A Pathologist’s Commentary on The Heterogeneity of EGFR Exon 20 Insertions Found in NSCLC and Considerations for Results Reporting


Dr Shiller emphasizes the heterogeneity between the various EGFR exon 20 mutations seen in patients with NSCLC, and describes strategies for effectively communicating actionable information about a patient’s mutation status to the clinicians receiving the reports.

Joel Neal, MD, PhD: Michelle, we haven't forgotten about you, and I was wondering if you have a molecular pathology or molecular biology opinion on the differences between different EGFR Exon20 insertion proteins that are made from all these gene changes that we talked about. Fortunately, there is not a lot of differences we see in terms of response in these helical, near loop, far loop, but I was wondering if you have any opinions about the structure of these, or function?

S. Michelle Shiller, DO, AP/CP, MGP: I don't have anything to add beyond what you guys have already mentioned. I just will say that the heterogeneity in what we find is real, yes, you have your common Exon 770, 771, and Exon 769, 770, event and they do occur. But again, the Exon 20 insertion is not as common in general. And so, then when you have the unique Exon 20 insertion events, that creates a whole another investigation because there's not as much data on them and a significant data deep dive to say, OK, first of all, well, we believe this to be an Exon 20 insertion. It's not documented anywhere. And secondly, of course, the most important question to you guys as providers is, is this one that the patient's going to respond? And so, I will say, I'm going to be very honest, our turnaround time slows down on these because it becomes, first of all, we're talking with our bioinformatics team, we're talking with our scientific team, all collaborating as to what it is we- how we're going to classify them. Because particularly when they're occurring in the second and third base positions of one code on and the wobble base of the next and we're trying to determine biochemically, do we actually think this is happening? Then we talk to you guys and just we have to sometimes wordsmith and say this is what we predict this to be. We can't predict the biologic impact of this. There isn't data about it. And then I think- actually, my next question, my understanding at least my clinical providers, they follow the patients more closely, but I'm not sure how you guys manage that information. But when it is a complex and unique one, you guys hear from us, and it takes a few more days to sort through that to make sure we put something meaningful out there.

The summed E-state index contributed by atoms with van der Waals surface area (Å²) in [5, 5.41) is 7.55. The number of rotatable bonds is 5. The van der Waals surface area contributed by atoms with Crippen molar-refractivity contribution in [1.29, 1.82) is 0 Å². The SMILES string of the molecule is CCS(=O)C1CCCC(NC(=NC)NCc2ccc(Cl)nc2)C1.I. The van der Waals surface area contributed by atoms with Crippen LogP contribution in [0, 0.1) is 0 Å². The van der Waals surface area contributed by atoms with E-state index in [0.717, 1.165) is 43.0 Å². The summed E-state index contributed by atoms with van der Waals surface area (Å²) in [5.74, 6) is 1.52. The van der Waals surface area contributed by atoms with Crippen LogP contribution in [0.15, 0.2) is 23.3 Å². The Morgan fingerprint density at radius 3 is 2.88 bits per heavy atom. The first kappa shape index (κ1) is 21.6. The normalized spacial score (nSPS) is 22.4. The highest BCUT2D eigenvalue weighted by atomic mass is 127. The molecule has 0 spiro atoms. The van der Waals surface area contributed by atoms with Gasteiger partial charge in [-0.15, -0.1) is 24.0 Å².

Joel Neal, MD, PhD: Yes. I think some of those cases, that's why we have a thoracic molecular pathology tumor board. But we only meet once a month for about 30 minutes so we can't wait a month for those cases to be signed out. I think both for community medical oncologists out there as well as for the molecular pathologists who are signing out this report, I think it's astounding how many different testing mechanisms there are. How many different companies and institutions who are providing their own testing. And really, there is quite a burden on the molecular pathologist reporting it out to not just say, here's an EGFR Exon 20 insertion, but also, this is very different than the regular EGFR mutations for community medical oncologist who might just say like, EGFR, let me prescribe osimertinib. Making that case that this is a very different kind of mutation. I'm wondering do you put specific drugs and say they're FDA-approved drugs, and like, do you go that far to suggest treatments? Is that in the molecular pathology role or is that up to the treating oncologist to read between the lines?

S. Michelle Shiller, DO, AP/CP, MGP: You actually just transitioned into something I was going to add an additional comment on, and that is, it's incumbent upon us to be very clear about what it is we've detected. And so, if it's an Exon 20 insertion, it's going to be bottom line. The EGFR Exon 20 insertion mutation detected in this case, and then often will parenthetically reference that alteration; has two FDA-approved therapies and we will list them mobocertinib and amivantamab for this event. And then we may mention clinical trials in particular situations. And then we would address any other potential things we saw. Same thing with any other event. It isn't helpful for us to just put the amino acid event and say, well, this is going to respond to an EGFR TKI because it could be an Exon 19 deletion. And so, if it's an Exon 19 deletion, the EGFR Exon 19 deletion detected in this case is predicted to respond to the FDA-approved therapies X, Y, and Z. Now, someone like yourself, someone like Zosia, Lauren and her team, you guys don't need it in that level of detail, but because most patients are treated in the community, I do think, as you've mentioned, for our community oncologists who might just- and maybe they're busier. I'm not really sure you guys would understand that more so than I. If they're moving quickly and they just see EGFR mutation and they go on, and it's not- there's no stop point for them, it does concern us that they would not actually see all that detail. So, we're exceedingly clear, and yes, we do mention therapies. Is it incumbent upon us? Well, I think it helps people. We don't want to step on your toes and we're certainly not going to go start treating the patient, but the feedback we receive from our clinical colleagues is, it is helpful to have that in the report.

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